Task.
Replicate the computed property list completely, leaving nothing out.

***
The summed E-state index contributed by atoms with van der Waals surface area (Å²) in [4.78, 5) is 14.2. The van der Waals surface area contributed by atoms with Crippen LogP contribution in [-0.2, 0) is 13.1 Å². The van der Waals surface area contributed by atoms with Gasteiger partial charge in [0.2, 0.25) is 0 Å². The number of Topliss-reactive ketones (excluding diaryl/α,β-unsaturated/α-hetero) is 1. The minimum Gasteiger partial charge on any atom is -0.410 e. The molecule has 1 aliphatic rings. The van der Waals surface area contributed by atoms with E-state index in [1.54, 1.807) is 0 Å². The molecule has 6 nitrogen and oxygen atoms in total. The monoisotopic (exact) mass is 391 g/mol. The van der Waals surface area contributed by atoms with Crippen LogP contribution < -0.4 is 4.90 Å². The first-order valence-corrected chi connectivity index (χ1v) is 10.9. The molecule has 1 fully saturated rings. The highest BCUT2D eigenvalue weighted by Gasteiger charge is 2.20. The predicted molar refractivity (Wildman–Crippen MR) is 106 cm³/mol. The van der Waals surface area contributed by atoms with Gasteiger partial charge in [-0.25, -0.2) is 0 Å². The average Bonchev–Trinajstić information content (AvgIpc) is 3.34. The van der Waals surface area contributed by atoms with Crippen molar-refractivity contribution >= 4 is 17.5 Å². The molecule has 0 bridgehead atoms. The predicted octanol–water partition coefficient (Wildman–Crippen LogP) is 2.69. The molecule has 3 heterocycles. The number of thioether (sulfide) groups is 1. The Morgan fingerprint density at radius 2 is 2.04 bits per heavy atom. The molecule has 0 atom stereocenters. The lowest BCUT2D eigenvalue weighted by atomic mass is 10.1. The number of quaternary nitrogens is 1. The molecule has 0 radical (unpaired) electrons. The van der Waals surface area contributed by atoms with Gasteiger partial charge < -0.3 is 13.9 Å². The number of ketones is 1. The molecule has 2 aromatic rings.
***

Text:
The summed E-state index contributed by atoms with van der Waals surface area (Å²) in [4.78, 5) is 14.2. The van der Waals surface area contributed by atoms with Crippen LogP contribution in [-0.2, 0) is 13.1 Å². The van der Waals surface area contributed by atoms with Gasteiger partial charge in [0.2, 0.25) is 0 Å². The number of Topliss-reactive ketones (excluding diaryl/α,β-unsaturated/α-hetero) is 1. The minimum Gasteiger partial charge on any atom is -0.410 e. The molecule has 1 aliphatic rings. The van der Waals surface area contributed by atoms with E-state index in [1.54, 1.807) is 0 Å². The molecule has 6 nitrogen and oxygen atoms in total. The monoisotopic (exact) mass is 391 g/mol. The van der Waals surface area contributed by atoms with Crippen LogP contribution < -0.4 is 4.90 Å². The first-order valence-corrected chi connectivity index (χ1v) is 10.9. The molecule has 1 fully saturated rings. The highest BCUT2D eigenvalue weighted by Gasteiger charge is 2.20. The predicted molar refractivity (Wildman–Crippen MR) is 106 cm³/mol. The van der Waals surface area contributed by atoms with Gasteiger partial charge in [-0.25, -0.2) is 0 Å². The average Bonchev–Trinajstić information content (AvgIpc) is 3.34. The van der Waals surface area contributed by atoms with Crippen molar-refractivity contribution >= 4 is 17.5 Å². The molecule has 0 bridgehead atoms. The predicted octanol–water partition coefficient (Wildman–Crippen LogP) is 2.69. The molecule has 3 heterocycles. The number of thioether (sulfide) groups is 1. The Morgan fingerprint density at radius 2 is 2.04 bits per heavy atom. The molecule has 0 atom stereocenters. The lowest BCUT2D eigenvalue weighted by atomic mass is 10.1. The number of quaternary nitrogens is 1. The molecule has 0 radical (unpaired) electrons. The van der Waals surface area contributed by atoms with Gasteiger partial charge < -0.3 is 13.9 Å². The number of ketones is 1. The molecule has 2 aromatic rings.